(3)   There have been media reports that Iraqi Christians have demonstrated.

(4)   The Government of Iraq announced on 8 November that it would guarantee six seats in provincial governments for Christian and other minorities, in the provinces of Baghdad, Ninewa and Basra, which would be contested in the provincial elections to be held on 31 January 2009.

(5)   The Australian Government is aware of media reports of violence towards Christian groups in Mosul, but is not aware of information linking attacks against minorities to the removal of Article 50.

(6)   The Australian Government does not have information on this.

(7)   Electoral arrangements in Iraq are a matter for the democratically elected Government of Iraq to determine. Australia continues to urge the Iraqi Government to do all it can to protect the human rights of all Iraqis. I raised Australia’s concerns about the protection of human rights of minority groups, including Christians, in Iraq when I met Iraq’s Deputy Prime Minister, Barham Salih, in Baghdad on 10 June 2008. The Government continues to monitor developments in human rights in Iraq and has instructed the Australian Embassy in Baghdad to take all appropriate opportunities to raise our concerns about violence against minorities. As part of ongoing efforts, on 18 November 2008 the Australian Ambassador called on the Minister of Human Rights, Wydan Mikha’il Salim, to express Australia’s concerns regarding the security of Iraq’s minority groups.

(8)   There are no definitive, reliable figures on the size of the Christian population in Iraq. Assyrian Christians in Iraq have suffered significantly over recent years, including through major displacement from their homes, as have other minority communities in Iraq.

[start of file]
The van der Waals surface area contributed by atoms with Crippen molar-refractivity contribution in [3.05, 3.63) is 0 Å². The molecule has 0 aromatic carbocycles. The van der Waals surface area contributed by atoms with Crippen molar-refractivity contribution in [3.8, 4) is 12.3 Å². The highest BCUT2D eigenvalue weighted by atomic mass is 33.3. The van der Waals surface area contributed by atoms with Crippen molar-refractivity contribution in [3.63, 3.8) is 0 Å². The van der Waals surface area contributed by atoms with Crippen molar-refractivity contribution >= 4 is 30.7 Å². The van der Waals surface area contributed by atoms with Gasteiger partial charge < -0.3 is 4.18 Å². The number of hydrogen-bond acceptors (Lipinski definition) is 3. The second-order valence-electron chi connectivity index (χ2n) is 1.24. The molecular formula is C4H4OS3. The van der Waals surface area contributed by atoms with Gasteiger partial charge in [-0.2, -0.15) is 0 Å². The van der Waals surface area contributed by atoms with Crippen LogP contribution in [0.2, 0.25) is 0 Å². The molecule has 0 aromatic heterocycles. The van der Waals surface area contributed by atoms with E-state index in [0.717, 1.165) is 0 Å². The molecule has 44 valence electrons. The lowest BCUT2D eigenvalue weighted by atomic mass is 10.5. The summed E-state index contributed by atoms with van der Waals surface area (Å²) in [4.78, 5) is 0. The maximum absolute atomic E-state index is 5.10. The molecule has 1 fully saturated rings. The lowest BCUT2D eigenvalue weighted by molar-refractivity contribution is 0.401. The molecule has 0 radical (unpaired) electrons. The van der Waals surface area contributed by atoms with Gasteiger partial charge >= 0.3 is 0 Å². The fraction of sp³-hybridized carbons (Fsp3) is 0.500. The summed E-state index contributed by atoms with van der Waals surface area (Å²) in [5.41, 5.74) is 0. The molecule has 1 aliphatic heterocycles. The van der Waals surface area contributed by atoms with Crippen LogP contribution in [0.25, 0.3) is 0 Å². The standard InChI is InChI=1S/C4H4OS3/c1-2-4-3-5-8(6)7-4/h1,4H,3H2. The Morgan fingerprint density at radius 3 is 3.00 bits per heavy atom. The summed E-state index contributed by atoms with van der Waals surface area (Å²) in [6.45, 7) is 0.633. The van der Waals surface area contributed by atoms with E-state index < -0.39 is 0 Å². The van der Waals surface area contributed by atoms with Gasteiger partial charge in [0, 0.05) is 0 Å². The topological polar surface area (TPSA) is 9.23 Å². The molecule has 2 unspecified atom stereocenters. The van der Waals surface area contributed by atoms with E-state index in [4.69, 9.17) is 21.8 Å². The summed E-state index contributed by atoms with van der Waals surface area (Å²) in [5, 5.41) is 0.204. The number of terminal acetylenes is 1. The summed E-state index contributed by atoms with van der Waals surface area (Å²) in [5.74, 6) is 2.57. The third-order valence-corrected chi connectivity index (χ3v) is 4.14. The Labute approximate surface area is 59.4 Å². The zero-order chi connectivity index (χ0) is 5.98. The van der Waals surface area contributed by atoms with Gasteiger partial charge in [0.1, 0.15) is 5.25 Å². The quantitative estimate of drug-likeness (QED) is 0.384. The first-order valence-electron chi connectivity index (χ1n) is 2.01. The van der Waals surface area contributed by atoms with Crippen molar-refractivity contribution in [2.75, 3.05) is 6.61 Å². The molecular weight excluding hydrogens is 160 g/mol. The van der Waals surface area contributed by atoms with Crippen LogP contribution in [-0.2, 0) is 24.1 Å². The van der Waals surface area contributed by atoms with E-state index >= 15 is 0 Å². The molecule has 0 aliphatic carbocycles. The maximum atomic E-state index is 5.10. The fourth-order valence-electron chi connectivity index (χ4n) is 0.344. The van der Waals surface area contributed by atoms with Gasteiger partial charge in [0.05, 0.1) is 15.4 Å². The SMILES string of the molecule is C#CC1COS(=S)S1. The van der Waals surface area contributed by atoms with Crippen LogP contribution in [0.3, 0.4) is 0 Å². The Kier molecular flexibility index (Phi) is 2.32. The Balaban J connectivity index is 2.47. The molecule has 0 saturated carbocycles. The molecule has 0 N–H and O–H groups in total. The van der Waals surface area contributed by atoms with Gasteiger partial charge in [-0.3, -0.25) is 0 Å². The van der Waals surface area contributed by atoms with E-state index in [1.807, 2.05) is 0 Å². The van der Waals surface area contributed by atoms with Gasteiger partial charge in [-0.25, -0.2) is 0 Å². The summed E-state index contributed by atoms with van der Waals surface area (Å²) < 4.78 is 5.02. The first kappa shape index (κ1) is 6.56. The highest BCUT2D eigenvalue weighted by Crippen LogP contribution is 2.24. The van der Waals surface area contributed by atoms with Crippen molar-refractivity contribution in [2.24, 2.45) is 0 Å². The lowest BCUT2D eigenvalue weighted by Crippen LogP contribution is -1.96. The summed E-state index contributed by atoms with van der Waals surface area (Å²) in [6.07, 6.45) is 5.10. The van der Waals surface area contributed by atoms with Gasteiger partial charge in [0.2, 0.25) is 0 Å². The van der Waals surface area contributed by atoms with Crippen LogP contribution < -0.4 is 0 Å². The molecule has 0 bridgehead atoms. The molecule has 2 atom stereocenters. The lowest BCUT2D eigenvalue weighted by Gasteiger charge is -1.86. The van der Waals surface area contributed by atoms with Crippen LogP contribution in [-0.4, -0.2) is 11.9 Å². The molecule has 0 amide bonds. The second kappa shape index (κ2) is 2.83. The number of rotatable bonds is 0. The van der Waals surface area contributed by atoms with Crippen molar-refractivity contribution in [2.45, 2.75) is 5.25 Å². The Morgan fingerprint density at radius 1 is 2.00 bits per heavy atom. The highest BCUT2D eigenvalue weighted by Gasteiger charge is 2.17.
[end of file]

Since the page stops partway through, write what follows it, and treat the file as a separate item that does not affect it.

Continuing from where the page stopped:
(9)   The Australian Government remains concerned about violence in Iraq and persecution of minority groups. The Iraqi Constitution describes rights and protections for Iraq’s minorities. Despite this, extremist groups in Iraq have continued attacks on minorities. As I said in response to question seven, Australia continues to urge the Iraqi Government to do all it can to protect the human rights of all Iraqis. I raised Australia’s concerns about the protection of human rights of minority groups, including Christians, in Iraq when I met Iraq’s Deputy Prime Minister, Barham Salih, in Baghdad on 10 June 2008. The Government continues to monitor developments in human rights in Iraq and has instructed the Australian Embassy in Baghdad to take all appropriate opportunities to raise our concerns about violence against minorities. As part of ongoing efforts, on 18 November 2008 the Australian Ambassador called on the Minister of Human Rights, Wydan Mikha’il Salim, to express Australia’s concerns regarding the security of Iraq’s minority groups. The Australian Government remains committed to supporting Iraqis in need, including minorities. On 19 December 2008 I announced the Australian Government would provide $1 million to assist Christian and other minority groups in Ninewa Province, Northern Iraq, who had been the victims of recent outbreaks of sectarian violence. That assistance will be provided through the Office of the United Nations High Commissioner for Refugees (UNHCR) and the International Medical Corps (IMC). It will fund emergency provisions, medical support, reconstruction efforts and the tracking of families who have fled into neighbouring countries. This funding brings the total humanitarian assistance provided by the Australian Government to Ninewa Province to $3 million. Australia is already providing $2 million through the IMC to assist Iraqis in Ninewa Province who have suffered from violence. This funding is going towards emergency medical training, women’s centres and mental health services for primary school age children. The Government is providing an additional $10 million to the Department of Immigration and Citizenship’s Displaced Persons Program to assist Iraqis in neighbouring and transit countries. This funding will assist international organisations and NGOs to maintain protection space (i.e. access to asylum, humanitarian assistance and protection) and enable Iraqis outside Iraq to settle with security and dignity pending long term resolution. This is part of Australia’s overall assistance program to Iraq, worth $165 million over the next three years. Australia is also assisting Iraqi refugees and internally displaced persons (IDPs) through its immigration program. The Government has increased the size of the 2008-2009 Humanitarian Program by 500 places, specifically for Iraqis. Iraqis are likely to be the single largest national group of entrants under the Humanitarian Program during 2008-09.